Parties are divorced. A Guardian Ad Litem (GAL) had been appointed to assist the court as to the best interest of the children. The GAL had listened to illegally taped recordings of telephone conversations between the husband and the children. Their wife had made those recordings.
The GAL had requested permission to listen to the tapes. The GAL questioned if the children were being subjected to manipulation or undue influence. Or if their credibility was an issue. It would be in the best interests of the children to investigate this matter to the fullest extent. The trial court granted her request.
The Court stated:
“I think there is a fundamental difference between something being admitted into evidence as direct evidence and the GAL having access to information which may or may not be the basis of any opinion that the GAL ultimately renders. Obviously, people like conciliators, experts, GALs obtain information in a lot of different places which may or may not of its own be admissible directly into court.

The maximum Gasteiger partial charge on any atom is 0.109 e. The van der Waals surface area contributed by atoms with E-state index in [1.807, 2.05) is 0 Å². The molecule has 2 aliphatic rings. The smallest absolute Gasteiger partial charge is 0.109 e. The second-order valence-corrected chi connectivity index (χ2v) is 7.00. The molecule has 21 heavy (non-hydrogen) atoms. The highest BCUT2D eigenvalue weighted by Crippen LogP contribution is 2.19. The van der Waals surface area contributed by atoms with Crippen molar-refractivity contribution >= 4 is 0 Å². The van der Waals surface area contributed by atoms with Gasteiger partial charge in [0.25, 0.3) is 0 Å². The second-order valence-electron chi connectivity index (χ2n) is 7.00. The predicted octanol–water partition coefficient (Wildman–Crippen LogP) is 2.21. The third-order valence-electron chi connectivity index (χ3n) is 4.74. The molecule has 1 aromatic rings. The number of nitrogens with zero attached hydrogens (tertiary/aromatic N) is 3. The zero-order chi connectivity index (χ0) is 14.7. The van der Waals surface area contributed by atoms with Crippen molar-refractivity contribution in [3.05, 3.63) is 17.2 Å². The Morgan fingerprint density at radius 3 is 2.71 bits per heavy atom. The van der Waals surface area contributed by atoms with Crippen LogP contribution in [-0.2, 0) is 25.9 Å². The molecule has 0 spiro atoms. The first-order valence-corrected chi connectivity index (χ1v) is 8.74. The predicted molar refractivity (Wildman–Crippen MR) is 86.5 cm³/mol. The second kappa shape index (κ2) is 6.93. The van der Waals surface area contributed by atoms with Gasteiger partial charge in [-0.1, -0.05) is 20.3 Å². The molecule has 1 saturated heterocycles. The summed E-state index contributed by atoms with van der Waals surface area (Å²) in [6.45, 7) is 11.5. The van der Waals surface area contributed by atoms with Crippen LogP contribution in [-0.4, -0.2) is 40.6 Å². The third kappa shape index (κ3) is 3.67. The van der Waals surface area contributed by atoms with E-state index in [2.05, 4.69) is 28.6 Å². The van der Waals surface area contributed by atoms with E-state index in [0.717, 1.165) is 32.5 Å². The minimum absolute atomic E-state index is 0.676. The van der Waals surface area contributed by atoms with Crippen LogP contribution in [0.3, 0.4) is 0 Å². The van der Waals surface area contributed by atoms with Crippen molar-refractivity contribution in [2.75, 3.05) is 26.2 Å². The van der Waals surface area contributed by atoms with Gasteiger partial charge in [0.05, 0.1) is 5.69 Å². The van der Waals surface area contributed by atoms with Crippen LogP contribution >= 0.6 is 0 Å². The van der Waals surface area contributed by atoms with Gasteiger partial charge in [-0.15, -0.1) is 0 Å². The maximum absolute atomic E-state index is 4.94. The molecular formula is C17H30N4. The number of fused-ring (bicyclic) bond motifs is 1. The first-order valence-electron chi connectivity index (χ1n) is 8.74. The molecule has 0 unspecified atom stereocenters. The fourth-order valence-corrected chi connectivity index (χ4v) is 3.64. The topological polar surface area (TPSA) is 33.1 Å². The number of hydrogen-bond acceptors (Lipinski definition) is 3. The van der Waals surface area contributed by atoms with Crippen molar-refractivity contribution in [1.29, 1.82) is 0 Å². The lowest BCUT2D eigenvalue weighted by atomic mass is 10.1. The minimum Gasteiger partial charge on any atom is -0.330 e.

I think she would be subject to cross-examination with regard to any bias or how much weight she gave to any particular basis for any opinion, but I don’t think that the record in this trial would be tainted at this point in time by allowing the GAL access to these two tapes.”
The trial court also allowed the husband’s attorney access to the tapes if she so requested. The husband’s attorney did not want to listen to the tapes. There is no evidence that she requested to do so. The GAL did not mention the tapes in her report. Husband did not point to testimony at trial in which the tapes were discussed. Thus, there is no indication in the record that the tapes or their contents were used as evidence at trial.
IRMO Karonis, 296 Ill.App.3d 86.
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